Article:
FCC still strong on a la carte cable

Martin promises to expand broadband services

Federal Communications Commission chairman Kevin J. Martin affirmed his commitment to a la carte cable subscriptions and to striking a balance between the need to protect digital content and ensure consumer rights to fair use of it.

During a wide-ranging talk at the Consumer Electronics Show on Tuesday, Martin also pledged that the appointed date for the cutoff of analog television transmission — Feb. 18, 2009 — is solid and will not change, and he further promised to expand the deployment of broadband services this year.

Then, within hours of Martin’s departure from the confab, the House Energy and Commerce Committee formally advised the chairman’s office of an investigation into its regulatory practices and ordered Martin to preserve relevant records.

In a one-on-one discussion with CEA prexy-chief Gary Shapiro, Martin said he’s “all for doing everything I can” to bring about cable a la carte, which he claims will promote competition and help consumers with lower prices and the ability to pick and choose which cable channels they want to receive.

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Cablers have long opposed a la carte, saying it is not economically viable.

When Shapiro asked what guiding principles Martin used in weighing issues involving copyright protection, the chairman responded: “Consumers should still have a right to use legally gotten content, but they really shouldn’t be allowed to become widespread distributors of it.”

Both Hollywood and the recording industries have lobbied Congress for legislation establishing a requirement for antipiracy technology known as broadcast flag. Martin said that was for Congress to decide, but that his own feeling is that any broadcast flag legislation “should be platform-neutral. It should not single out a particular platform,” such as broadcast TV.

Noting the FCC’s priorities for 2008, Martin said adhering to the 2009 cutoff date for analog TV signals is critical given that a current priority — auctioning the analog spectrum — will involve great effort. It would be unwise, he said, to delay the transition to digital after so much work.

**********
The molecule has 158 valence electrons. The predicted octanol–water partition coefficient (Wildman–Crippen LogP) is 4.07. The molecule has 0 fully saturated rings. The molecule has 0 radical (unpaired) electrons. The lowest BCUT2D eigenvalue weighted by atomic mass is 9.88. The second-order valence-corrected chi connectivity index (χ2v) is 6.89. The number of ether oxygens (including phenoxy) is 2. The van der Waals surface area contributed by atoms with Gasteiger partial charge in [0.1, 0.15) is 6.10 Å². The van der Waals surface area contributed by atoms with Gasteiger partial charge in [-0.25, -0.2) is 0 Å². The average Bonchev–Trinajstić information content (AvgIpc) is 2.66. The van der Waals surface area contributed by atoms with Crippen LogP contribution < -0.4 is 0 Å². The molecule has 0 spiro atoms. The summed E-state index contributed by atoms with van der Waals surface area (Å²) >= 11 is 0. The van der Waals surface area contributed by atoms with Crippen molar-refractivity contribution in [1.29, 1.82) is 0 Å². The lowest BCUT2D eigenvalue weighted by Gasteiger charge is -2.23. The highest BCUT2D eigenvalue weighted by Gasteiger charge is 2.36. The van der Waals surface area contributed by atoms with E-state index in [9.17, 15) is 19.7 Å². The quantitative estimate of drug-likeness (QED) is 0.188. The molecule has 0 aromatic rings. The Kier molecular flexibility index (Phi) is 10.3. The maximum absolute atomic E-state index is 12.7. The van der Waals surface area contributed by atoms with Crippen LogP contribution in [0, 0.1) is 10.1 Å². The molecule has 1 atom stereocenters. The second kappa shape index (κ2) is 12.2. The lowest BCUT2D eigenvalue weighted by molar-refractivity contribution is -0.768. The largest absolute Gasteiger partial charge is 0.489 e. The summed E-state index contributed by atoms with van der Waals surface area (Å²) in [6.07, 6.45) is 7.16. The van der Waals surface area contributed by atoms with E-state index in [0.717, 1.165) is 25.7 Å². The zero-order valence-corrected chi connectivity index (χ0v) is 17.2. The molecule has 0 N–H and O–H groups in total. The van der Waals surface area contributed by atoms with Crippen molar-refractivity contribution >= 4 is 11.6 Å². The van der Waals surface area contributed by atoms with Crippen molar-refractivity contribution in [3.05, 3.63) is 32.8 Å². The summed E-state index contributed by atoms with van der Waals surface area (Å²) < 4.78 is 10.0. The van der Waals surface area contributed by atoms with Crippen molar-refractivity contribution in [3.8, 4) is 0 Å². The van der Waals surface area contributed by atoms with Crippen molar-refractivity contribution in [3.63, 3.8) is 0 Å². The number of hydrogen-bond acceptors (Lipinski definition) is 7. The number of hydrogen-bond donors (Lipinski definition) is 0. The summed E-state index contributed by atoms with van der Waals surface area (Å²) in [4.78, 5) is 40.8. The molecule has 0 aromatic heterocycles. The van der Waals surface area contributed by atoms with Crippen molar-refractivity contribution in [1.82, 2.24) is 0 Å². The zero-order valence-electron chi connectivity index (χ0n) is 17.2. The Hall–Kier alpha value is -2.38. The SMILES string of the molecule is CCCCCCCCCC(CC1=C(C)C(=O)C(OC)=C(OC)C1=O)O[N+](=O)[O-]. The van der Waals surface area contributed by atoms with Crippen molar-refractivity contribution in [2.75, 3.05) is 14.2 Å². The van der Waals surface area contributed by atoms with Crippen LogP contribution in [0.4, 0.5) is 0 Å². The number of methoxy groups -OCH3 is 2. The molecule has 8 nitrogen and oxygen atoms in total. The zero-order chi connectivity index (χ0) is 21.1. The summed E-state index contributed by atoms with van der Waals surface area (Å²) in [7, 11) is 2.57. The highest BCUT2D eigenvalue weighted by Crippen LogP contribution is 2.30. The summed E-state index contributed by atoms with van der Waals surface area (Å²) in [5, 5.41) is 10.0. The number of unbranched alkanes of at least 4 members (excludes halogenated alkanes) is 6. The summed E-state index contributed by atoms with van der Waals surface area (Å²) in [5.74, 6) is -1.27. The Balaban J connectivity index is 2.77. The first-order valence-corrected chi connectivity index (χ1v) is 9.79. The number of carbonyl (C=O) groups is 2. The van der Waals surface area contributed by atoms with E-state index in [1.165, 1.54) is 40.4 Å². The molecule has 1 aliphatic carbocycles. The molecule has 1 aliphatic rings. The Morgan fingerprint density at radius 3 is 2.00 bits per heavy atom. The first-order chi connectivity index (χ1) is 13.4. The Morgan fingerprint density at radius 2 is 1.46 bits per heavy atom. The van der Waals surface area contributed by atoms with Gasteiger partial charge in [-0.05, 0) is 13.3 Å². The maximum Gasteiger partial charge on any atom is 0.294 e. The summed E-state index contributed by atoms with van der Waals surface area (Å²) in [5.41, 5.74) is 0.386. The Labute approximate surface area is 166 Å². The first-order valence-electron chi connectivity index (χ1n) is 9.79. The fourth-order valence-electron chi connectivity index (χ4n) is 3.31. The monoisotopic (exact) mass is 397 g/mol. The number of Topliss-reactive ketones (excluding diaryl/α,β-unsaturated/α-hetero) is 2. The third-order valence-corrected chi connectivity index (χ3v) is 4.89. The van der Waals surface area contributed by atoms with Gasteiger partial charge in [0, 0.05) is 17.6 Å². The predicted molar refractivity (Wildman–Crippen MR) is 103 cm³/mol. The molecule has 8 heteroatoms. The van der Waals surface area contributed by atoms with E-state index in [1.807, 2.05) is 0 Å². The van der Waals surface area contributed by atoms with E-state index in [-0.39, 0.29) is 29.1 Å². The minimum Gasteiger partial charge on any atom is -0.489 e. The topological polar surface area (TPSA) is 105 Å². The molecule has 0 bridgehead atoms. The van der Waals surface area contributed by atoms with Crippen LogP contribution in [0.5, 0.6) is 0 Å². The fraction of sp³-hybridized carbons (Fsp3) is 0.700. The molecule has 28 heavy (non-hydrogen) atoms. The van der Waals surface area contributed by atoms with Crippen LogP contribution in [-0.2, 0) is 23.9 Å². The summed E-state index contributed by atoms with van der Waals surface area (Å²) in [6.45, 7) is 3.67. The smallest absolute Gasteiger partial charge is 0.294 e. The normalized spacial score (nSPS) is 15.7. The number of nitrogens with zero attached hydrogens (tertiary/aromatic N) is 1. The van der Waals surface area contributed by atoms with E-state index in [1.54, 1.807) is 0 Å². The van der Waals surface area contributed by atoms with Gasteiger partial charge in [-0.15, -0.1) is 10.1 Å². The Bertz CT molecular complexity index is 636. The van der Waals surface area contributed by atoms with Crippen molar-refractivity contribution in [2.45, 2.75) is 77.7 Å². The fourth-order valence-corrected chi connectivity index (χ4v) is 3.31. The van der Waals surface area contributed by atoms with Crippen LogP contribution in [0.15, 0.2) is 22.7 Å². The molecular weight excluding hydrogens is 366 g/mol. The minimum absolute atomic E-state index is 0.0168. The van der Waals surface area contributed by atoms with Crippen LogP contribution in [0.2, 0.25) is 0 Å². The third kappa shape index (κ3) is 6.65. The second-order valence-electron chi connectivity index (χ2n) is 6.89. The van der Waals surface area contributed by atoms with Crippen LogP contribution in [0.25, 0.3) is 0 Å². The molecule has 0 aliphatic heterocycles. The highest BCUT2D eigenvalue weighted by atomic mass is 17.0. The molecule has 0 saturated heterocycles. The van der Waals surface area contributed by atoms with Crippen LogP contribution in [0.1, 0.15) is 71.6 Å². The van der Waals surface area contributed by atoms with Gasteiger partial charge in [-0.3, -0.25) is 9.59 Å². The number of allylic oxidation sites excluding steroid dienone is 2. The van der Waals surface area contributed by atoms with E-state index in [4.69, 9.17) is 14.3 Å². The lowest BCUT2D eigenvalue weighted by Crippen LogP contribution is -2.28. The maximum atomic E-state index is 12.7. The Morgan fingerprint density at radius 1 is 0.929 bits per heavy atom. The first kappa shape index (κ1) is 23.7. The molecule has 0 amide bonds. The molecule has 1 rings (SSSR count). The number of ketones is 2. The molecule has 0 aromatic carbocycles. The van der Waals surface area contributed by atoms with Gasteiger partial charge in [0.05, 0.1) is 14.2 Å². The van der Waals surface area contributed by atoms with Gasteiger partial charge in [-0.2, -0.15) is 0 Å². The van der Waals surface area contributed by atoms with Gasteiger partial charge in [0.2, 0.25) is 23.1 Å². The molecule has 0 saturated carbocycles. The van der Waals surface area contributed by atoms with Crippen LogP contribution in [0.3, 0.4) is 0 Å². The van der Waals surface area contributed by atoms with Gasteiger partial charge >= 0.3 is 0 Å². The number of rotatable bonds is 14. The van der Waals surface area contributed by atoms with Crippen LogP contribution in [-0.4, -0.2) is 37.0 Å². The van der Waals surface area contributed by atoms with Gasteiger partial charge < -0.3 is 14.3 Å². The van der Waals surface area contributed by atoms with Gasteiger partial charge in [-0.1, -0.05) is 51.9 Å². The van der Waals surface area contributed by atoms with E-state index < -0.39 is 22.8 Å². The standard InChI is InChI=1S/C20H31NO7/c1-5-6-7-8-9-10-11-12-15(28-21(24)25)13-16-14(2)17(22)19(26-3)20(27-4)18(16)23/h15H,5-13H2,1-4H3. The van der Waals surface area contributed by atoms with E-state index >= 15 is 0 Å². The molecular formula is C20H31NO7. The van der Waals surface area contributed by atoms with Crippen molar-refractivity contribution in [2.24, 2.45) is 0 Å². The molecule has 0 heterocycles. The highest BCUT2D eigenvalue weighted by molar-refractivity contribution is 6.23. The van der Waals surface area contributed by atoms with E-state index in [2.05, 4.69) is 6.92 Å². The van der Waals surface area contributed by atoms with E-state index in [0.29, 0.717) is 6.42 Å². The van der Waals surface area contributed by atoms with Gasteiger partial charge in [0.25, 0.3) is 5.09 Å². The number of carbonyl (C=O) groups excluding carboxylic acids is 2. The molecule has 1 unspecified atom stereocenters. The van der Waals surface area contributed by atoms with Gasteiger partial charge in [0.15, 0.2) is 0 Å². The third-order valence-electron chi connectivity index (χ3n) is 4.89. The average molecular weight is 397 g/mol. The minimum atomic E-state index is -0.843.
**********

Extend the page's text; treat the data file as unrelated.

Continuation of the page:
“All our efforts and everyone’s efforts is to make sure we can keep moving forward” with the set date, he said.

The transition must be completed by Feb. 18, 2009, under federal law. 

Also, the auction is tied to Martin’s top priority for the new year: promoting more broadband deployment. The frequencies that will become available are capable of carrying enormous amounts of data, thus opening up the wireless possibilities for broadband significantly.

After Martin had left CES to catch his flight, the House Energy & Commerce Committee announced its investigation to determine if regulatory practices “are being conducted in a fair, open, efficient and transparent manner. This investigation will also address a growing number of allegations received by the committee relating to management practices that may adversely affect the agency’s operation.”

The committee had advised Martin last month of its intent to investigate; Tuesday’s letter formally initiated the investigation and cautioned against any attempts to interfere with the probe. “As an added precaution and solely as a temporary measure, we request that you immediately preserve all electronic records, including work email and personal email communications relating to official work of the commission, and calendars and schedules of all employees,” the committee wrote to Martin.